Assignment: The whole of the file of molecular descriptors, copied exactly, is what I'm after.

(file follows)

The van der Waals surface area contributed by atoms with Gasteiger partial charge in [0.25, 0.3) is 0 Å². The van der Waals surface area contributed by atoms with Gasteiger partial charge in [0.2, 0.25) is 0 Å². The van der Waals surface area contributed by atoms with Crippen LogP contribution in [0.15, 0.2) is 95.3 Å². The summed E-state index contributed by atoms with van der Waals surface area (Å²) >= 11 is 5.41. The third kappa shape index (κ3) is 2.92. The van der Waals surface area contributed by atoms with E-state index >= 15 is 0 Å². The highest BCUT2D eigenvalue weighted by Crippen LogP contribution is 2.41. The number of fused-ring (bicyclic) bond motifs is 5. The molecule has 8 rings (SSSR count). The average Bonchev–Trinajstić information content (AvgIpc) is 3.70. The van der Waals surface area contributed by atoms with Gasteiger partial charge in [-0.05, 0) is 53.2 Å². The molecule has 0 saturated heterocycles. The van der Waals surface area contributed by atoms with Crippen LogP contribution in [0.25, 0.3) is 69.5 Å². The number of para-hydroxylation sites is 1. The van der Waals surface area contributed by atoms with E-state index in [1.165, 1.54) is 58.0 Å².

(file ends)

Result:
The van der Waals surface area contributed by atoms with Gasteiger partial charge in [0.25, 0.3) is 0 Å². The van der Waals surface area contributed by atoms with Gasteiger partial charge in [0.2, 0.25) is 0 Å². The van der Waals surface area contributed by atoms with Crippen LogP contribution in [0.15, 0.2) is 95.3 Å². The summed E-state index contributed by atoms with van der Waals surface area (Å²) >= 11 is 5.41. The third kappa shape index (κ3) is 2.92. The van der Waals surface area contributed by atoms with E-state index >= 15 is 0 Å². The highest BCUT2D eigenvalue weighted by Crippen LogP contribution is 2.41. The number of fused-ring (bicyclic) bond motifs is 5. The molecule has 8 rings (SSSR count). The average Bonchev–Trinajstić information content (AvgIpc) is 3.70. The van der Waals surface area contributed by atoms with Gasteiger partial charge in [-0.05, 0) is 53.2 Å². The molecule has 0 saturated heterocycles. The van der Waals surface area contributed by atoms with Crippen LogP contribution in [0.25, 0.3) is 69.5 Å². The number of para-hydroxylation sites is 1. The van der Waals surface area contributed by atoms with E-state index in [1.165, 1.54) is 58.0 Å².